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The Master Algorithm: How the Quest for the…

The Master Algorithm: How the Quest for the Ultimate Learning Machine Will…

by Pedro Domingos

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Machine Learning Made Easier (or NOT!): "The Master Algorithm" by Pedro Domingos Published September 22nd 2015.
How can one become an expert in ML? All one needs is a basic background in (multivariate) Calculus, Linear Algebra, and Probability. ML is math. If one wants to understand the techniques, one has to understand the math. No shortcut. If one wants to start looking into the field of ML, this book is for you. If not, stay well clear.
My background is in computer science and software engineering and I've been interested in ML since I can remember. In 2013 I took Andrew NG's ML class at Stanford University (for those of you who want to dive into stuff like this here are mynotes of the class; while learning the needed math can look daunting at first it is actually quite fun once you get into it), and I was never literally the same…After that I made some Python coding to get a feel for the real thing, which I’m still doing to this day.
Humans ARE machines, albeit biologically-based. Billions of highly interconnected neurons receiving sensory input, lots of internal feedback, and signals that go out to motors, etc. Emotions, feelings, consciousness, are all just “concepts” we've constructed through a mixture of self-introspection and communicating with other self-introspecting machines (humans).
Read on, if learning comes as second nature to you. ( )
  antao | Dec 10, 2016 |
This is a great book about machine learning for both: people who want to know more about it and people who are in this business. Domingos is a great writer with the ability to present complex ideas in easily digestible form. Here you will learn not only what you can do today with machine learning, but also the various philosophical camps, their approaches and finally the limitations of machine learning.

What is interesting about machine learning is that all algorithms in use today are statistical methods developed primarily in the 1960s and 70s. The only negative thing I have to say about this book is that I find some of his optimism a bit unfounded given the limitations of all of these techniques. ( )
  Alex1952 | Aug 28, 2016 |
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[T]here’s a burgeoning, alternative model of programming and computation that sidesteps the limitations of the classic model, embracing uncertainty, variability, self-correction, and overall messiness. It’s called machine learning, and it’s impacted fields as diverse as facial recognition, movie recommendations, real-time trading, and cancer research—as well as all manner of zany experiments, like Google’s image-warping Deep Dream. Yet even within computer science, machine learning is notably opaque. In his new book The Master Algorithm, Pedro Domingos covers the growing prominence of machine learning in close but accessible detail. Domingos’ book is a nontechnical introduction to the subject, but even if it still seems daunting, it’s important to understand how machine learning works, the many forms it can take, and how it’s taking on problems that give traditional computing a great deal of trouble. Machine learning won’t bring us a utopian singularity or a dystopian Skynet, but it will inform an increasing amount of technology in the decades to come.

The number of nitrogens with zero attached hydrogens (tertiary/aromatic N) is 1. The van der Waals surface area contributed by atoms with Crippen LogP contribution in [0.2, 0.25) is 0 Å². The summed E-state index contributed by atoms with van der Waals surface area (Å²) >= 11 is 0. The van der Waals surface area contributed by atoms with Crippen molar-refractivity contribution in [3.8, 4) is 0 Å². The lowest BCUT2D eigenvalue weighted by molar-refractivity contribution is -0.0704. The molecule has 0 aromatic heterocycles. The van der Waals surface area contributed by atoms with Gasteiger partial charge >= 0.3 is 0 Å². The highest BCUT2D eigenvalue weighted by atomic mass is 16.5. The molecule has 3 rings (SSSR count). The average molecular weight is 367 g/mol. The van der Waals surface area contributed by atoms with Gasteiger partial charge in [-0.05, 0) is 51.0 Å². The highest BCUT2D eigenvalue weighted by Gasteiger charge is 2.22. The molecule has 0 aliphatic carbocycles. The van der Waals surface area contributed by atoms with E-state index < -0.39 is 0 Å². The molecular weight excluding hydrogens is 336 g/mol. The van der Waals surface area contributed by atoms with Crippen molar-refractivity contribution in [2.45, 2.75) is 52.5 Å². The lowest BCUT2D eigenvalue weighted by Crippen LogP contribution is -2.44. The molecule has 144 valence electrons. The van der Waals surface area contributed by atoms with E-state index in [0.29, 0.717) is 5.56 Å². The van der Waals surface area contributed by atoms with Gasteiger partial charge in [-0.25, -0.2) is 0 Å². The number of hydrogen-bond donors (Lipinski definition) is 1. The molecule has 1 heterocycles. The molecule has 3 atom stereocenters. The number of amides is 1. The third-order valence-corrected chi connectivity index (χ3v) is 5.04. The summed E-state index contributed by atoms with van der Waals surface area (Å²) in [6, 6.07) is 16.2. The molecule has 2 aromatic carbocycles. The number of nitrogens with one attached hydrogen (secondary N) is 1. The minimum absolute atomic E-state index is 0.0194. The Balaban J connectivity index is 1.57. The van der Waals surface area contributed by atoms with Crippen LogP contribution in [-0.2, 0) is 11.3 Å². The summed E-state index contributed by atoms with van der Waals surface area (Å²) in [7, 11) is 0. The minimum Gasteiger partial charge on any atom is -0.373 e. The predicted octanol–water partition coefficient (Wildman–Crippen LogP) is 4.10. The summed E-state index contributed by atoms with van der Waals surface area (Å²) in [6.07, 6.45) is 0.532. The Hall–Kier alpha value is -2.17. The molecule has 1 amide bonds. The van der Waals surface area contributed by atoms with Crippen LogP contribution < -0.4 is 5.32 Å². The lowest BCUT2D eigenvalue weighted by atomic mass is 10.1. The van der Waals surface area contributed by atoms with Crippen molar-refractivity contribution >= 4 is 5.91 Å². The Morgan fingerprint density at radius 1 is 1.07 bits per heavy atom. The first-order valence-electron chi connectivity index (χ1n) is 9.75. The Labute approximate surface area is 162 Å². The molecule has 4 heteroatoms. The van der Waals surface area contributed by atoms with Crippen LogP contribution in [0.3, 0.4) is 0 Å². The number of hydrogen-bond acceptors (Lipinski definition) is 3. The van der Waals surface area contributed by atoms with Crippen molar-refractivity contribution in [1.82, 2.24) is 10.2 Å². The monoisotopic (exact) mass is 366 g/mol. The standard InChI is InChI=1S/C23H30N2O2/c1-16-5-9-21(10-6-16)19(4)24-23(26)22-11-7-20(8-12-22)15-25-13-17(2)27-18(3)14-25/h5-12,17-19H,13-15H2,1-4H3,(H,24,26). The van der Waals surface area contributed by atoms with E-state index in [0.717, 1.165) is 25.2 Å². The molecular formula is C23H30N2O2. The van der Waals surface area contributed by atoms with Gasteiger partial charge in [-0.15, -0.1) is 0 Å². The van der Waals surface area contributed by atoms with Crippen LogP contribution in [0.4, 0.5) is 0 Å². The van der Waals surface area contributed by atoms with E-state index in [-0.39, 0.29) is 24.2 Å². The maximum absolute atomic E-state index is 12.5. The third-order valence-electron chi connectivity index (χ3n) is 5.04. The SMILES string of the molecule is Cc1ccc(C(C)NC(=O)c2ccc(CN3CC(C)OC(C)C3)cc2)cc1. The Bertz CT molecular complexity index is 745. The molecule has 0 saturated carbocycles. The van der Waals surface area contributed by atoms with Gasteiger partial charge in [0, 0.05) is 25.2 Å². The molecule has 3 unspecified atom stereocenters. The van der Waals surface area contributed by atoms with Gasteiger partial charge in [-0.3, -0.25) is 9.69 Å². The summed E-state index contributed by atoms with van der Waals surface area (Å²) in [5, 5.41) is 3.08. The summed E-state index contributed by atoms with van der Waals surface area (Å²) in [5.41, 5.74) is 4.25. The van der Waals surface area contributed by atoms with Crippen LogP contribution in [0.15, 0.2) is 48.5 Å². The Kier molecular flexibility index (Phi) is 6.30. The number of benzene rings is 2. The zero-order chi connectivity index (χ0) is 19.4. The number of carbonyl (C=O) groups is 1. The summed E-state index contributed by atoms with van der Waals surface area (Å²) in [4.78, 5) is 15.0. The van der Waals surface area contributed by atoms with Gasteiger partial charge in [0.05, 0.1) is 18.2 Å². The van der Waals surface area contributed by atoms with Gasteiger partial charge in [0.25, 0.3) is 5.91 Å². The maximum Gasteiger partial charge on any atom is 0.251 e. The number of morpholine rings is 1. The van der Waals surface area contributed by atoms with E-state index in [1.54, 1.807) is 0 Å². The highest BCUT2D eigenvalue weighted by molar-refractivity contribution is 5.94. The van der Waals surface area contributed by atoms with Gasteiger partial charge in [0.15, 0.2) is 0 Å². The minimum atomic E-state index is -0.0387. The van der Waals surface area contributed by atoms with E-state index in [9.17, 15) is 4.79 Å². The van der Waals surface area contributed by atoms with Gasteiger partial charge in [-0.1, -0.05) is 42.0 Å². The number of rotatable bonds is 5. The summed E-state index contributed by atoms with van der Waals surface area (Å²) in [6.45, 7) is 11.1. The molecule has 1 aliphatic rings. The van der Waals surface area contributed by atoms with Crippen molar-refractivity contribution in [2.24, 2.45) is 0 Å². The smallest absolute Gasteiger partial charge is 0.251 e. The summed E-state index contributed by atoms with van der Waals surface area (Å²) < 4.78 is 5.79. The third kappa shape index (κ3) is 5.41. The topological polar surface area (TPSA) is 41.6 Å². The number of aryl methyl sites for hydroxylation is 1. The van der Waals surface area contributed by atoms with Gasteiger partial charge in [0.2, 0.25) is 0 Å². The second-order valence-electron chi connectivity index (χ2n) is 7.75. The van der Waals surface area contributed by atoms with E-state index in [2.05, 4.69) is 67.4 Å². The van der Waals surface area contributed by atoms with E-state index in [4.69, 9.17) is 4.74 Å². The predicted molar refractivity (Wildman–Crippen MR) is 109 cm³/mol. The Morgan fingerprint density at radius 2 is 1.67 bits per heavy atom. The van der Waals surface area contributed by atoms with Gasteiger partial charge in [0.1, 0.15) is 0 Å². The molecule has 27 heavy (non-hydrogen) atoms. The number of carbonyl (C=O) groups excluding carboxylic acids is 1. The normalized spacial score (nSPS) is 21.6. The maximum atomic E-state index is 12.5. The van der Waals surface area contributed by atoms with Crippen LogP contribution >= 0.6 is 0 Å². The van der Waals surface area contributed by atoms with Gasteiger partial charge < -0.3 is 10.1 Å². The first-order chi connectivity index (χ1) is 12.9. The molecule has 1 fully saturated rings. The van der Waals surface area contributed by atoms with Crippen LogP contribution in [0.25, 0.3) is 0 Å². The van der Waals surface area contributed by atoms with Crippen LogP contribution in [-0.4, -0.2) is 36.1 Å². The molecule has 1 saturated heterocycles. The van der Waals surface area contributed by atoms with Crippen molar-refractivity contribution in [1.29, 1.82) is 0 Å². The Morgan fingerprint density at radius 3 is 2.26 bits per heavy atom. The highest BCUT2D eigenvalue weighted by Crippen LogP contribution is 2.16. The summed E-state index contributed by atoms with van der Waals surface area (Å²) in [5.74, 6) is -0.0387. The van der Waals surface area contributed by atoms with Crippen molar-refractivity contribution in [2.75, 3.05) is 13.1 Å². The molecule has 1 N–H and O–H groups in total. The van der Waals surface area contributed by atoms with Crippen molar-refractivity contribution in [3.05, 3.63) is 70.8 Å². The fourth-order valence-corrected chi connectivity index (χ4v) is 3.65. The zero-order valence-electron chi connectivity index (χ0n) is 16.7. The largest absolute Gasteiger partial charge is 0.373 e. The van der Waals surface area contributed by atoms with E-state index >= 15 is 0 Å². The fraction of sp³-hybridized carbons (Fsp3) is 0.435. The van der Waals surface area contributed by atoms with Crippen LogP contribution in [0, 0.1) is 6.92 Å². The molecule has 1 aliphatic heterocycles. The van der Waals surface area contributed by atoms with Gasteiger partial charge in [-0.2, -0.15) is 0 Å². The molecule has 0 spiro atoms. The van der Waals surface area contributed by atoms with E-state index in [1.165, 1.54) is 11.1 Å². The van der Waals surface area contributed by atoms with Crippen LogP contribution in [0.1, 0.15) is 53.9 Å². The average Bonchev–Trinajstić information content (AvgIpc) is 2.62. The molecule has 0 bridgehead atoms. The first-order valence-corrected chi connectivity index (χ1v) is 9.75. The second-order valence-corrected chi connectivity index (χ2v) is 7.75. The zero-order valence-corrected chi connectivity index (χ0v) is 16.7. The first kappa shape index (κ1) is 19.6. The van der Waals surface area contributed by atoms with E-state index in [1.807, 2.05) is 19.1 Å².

added by elenchus | editslate.com, David Auerbach (Sep 25, 2015)
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Amazon.com Product Description (ISBN 0465065708, Hardcover)

Algorithms increasingly run our lives. They find books, movies, jobs, and dates for us, manage our investments, and discover new drugs. More and more, these algorithms work by learning from the trails of data we leave in our newly digital world. Like curious children, they observe us, imitate, and experiment. And in the world’s top research labs and universities, the race is on to invent the ultimate learning algorithm: one capable of discovering any knowledge from data, and doing anything we want, before we even ask.

Machine learning is the automation of discovery—the scientific method on steroids—that enables intelligent robots and computers to program themselves. No field of science today is more important yet more shrouded in mystery. Pedro Domingos, one of the field’s leading lights, lifts the veil for the first time to give us a peek inside the learning machines that power Google, Amazon, and your smartphone. He charts a course through machine learning’s five major schools of thought, showing how they turn ideas from neuroscience, evolution, psychology, physics, and statistics into algorithms ready to serve you. Step by step, he assembles a blueprint for the future universal learner—the Master Algorithm—and discusses what it means for you, and for the future of business, science, and society.

If data-ism is today’s rising philosophy, this book will be its bible. The quest for universal learning is one of the most significant, fascinating, and revolutionary intellectual developments of all time. A groundbreaking book, The Master Algorithm is the essential guide for anyone and everyone wanting to understand not just how the revolution will happen, but how to be at its forefront.

(retrieved from Amazon Fri, 21 Aug 2015 01:01:12 -0400)

"Describes the quest to find the Master Algorithm, which will take machine learning to the next level, allowing computers to learn how to solve not just particular problems but any problem,"--Novelist.

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